Palliative Care in the ICU and the Role for Physician-Assisted Dying—Or Lack Thereof*

    loading  Checking for direct PDF access through Ovid


The prevalence of critical illness in the United States has dramatically increased, primarily as the result of an aging population and advances in the effectiveness and availability of critical care (1, 2). Approximately 20% of deaths in the United States occur in the ICU, a higher proportion than other developed nations (3, 4). The vast majority of these deaths are preceded by a decision to withhold or withdraw life-sustaining treatments, attesting to the fact that critical care clinicians are frequently involved in working with patients or, more commonly, family members to make difficult decisions about when the burdens of continuing life support—and life itself—may outweigh the benefits (5). In this context, it is easy to see why the issue of physician-assisted dying (PAD) might seem relevant in the ICU. In this issue of Critical Care Medicine, Goligher et al (6) provide a well-constructed overview and respectful debate about the issues of physician-assisted suicide and voluntary euthanasia, for which we will use the term “PAD.” Although we congratulate the authors on this thoughtful article, we argue that PAD is rarely, if ever, relevant in the ICU and that ICU clinicians should instead focus their efforts on ensuring shared decision making with the incorporation of the patient’s goals of care and other components of palliative care for dying patients rather than any consideration of PAD.
Although ICU clinicians have been at the forefront of the debate around the ethical issues of end-of-life care, we will necessarily take a back seat in any move toward PAD. In the United States, all existing PAD laws require that patients with decisional capacity be able to request PAD and that this request be consistent over time (7). Ethically, any consideration of honoring a patient’s request to shorten his or her life is predicated on the notion that the request represents a truly autonomous choice. Yet, critically ill patients, even those few who may meet criteria for basic decision-making capacity, will necessarily have compromised autonomy (8). We believe that there is no jurisdiction in North America nor compelling ethical argument that allows for surrogate decision makers to chose PAD for another individual, meaning that PAD has no place in ICUs. PAD should be an outpatient intervention. In the over 400 reported deaths occurring with physician assistance in the State of Washington between 2009 and 2014, only one occurred in a hospital (9). In the context of ICU care for critically ill patients, the option of withdrawing life-sustaining treatments and—if needed—offering palliative sedation renders PAD unnecessary to provide a comfortable and dignified death.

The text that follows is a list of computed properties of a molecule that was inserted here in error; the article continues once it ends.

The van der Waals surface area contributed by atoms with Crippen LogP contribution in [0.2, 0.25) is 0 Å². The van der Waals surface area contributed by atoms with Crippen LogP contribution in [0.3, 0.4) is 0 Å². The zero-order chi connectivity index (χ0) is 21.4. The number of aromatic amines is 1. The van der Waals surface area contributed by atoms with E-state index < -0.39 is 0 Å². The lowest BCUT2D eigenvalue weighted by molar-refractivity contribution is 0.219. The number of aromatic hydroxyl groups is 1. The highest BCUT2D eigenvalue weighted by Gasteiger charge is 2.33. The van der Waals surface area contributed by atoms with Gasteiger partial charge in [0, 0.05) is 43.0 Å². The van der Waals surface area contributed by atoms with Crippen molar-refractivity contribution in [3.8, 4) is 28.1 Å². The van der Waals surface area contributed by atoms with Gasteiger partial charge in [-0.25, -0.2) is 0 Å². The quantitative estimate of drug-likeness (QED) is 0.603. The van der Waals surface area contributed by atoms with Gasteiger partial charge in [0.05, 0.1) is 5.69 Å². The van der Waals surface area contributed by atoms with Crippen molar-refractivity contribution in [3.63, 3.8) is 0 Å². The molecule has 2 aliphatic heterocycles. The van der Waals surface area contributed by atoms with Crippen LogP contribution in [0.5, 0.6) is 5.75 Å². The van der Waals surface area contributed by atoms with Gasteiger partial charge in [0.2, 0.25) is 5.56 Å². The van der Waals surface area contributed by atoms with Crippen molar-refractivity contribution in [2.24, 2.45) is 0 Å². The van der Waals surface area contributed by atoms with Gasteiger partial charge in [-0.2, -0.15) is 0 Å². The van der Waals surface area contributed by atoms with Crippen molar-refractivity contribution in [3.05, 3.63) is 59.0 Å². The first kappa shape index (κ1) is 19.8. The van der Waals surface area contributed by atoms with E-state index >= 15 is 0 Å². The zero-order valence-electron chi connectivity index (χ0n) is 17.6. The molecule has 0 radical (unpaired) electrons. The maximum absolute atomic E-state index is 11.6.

High-quality critical care must incorporate high-quality palliative care—care that focuses on ensuring that we assess and address patients’ symptoms, incorporate considerations of quality of life, explore the values and goals of patients, incorporate these values and goals into our clinical decision making, and address the needs and concerns of the patient’s family and loved ones (10, 11). Palliative care in the ICU should include both primary palliative care (palliative care provided by the ICU clinicians) and specialty palliative care (additional support provided by palliative care specialists and others) in an integrated and coordinated manner (12). Unfortunately, there is ample evidence that many critically ill patients have poorly controlled symptoms (13, 14), that patients’ goals of care are frequently not addressed (15), and that decision making during ICU family conferences frequently misses many key components of high-quality shared decision making (16). Consideration of PAD to address suffering prior to the implementation of high-quality palliative care is both poor quality care and unethical.
    loading  Loading Related Articles

Join Ovid Insights!

Benefits of Ovid Insights Include:

  • Consolidated email digests of the latest research in your favorite topics
  • A personalized dashboard of your topics all on one page 
  • Tools to bookmark and share articles of interest
  • Ability to customize and save your own searches

Register with Ovid Insights »